Get Up, Stand Up Now, a major new exhibition at London’s Somerset House, is now open with branding by Here Design. Running until September 2019, the exhibition celebrates 50 years of Black creativity in Britain and beyond, and features over 100 interdisciplinary artists spanning art, film, photography, music, literature, design and fashion.
The exhibition, curated by artist, filmmaker and photographer Zak Ové, illuminates the impact of Black creativity and experiences on British and international culture, aiming to give visitors a better understanding of how the past informs the present. The archive of Zak’s father, radical Black filmmaker Horace Ové, forms the foundation of the exhibition as it explores the culturally and politically engaged themes of his work and that of his contemporaries.
The brief given to Here Design was to create a contemporary and forward-thinking identity for the exhibition that would attract a wide cross-section of the visiting public and leave them feeling enriched, moved and inspired. This identity has now been rolled out across all print and digital touchpoints, including the exhibition catalogue, onsite-signage, artwork captions, advertising and online information.
“It’s very challenging to sum up all the extraordinary talent in the exhibition with a singular visual that captures the breadth of the works on show and can be used across all elements of the campaign,” says Caz Hildebrand, Creative Partner at Here Design.
Rather than anchoring the identity to the work of an individual artist, Here Design crafted a single image from the profile silhouette of exhibiting artist Zoe Bedeaux to represent the works of the 100+ interdisciplinary artists.
The silhouette is offset in five colours – a palette developed in conjunction with exhibition designer Yinka Ilori – each reflecting one of the themes addressed in Get Up, Stand Up Now: Motherland; Imaginary Landscapes; Dream to Change the World; Masquerade; and Mothership.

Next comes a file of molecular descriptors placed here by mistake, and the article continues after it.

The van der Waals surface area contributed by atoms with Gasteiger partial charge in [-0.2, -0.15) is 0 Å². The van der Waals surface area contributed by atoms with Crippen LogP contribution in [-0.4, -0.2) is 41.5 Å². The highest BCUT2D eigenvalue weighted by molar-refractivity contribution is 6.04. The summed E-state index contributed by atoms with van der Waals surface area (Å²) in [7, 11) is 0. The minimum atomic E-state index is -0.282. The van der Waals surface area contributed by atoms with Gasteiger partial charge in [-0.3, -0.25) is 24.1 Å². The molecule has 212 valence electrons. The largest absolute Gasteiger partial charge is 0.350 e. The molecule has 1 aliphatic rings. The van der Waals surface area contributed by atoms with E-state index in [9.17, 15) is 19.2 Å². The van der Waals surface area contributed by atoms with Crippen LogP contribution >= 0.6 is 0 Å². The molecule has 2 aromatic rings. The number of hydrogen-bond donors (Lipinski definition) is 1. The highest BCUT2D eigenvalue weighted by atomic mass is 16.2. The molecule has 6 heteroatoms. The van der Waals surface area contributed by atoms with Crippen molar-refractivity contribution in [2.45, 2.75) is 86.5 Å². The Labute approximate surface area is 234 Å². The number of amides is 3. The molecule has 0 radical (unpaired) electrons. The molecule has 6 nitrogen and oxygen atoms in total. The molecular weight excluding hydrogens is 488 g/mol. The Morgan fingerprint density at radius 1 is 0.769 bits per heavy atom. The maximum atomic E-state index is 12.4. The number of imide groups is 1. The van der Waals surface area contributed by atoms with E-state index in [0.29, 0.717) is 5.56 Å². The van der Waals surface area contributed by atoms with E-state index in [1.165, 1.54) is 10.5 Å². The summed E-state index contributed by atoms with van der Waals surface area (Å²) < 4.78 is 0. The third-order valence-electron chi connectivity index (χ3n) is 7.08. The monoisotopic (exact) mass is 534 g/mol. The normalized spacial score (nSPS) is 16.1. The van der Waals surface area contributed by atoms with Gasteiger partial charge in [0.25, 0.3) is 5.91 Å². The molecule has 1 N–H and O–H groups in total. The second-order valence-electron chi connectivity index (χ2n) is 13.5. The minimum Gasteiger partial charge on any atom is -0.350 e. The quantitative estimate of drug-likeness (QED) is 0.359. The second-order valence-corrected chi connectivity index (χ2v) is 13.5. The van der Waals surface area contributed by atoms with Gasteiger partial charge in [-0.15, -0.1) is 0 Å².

This creates a design language that forms a backdrop to the exhibited works, ensuring the art speaks loudest and is not overpowered by the identity whilst remaining highly flexible to reflect the diverse and intergenerational nature of the exhibition.
The challenge was to create an identity that would attract culturally engaged museum-goers and intergenerational audiences, some of whom might not typically attend exhibitions. Here Design worked closely with 3D designer Yinka Ilori to create an identity that functions as an energetic chronology, using vibrant colour, tone and abstract imagery to guide visitors of all ages and interests through the exhibited works.
In addition to the two-dimensional branding material, Here Design’s in-house creative studio, Here Makes, designed and created branded products for the show that will be on sale in the exhibition shop, including enamel pin badges, pencils, socks and tote bags to appeal to visitors of all age groups as take-home souvenirs of the experience.
“As a creative studio, we’re proud to be involved with something so rich and important as this exhibition. Of all the projects we’ve worked on, this is certainly one of the most diverse. We specialise in not specialising which was a great benefit in creating so many touchpoints for the exhibition – from small pins, to out-of-home ads, to a giant flag emblazoned with the identity that will fly over the Somerset House courtyard for the duration of the exhibition,” says Caz.
Source: Here Design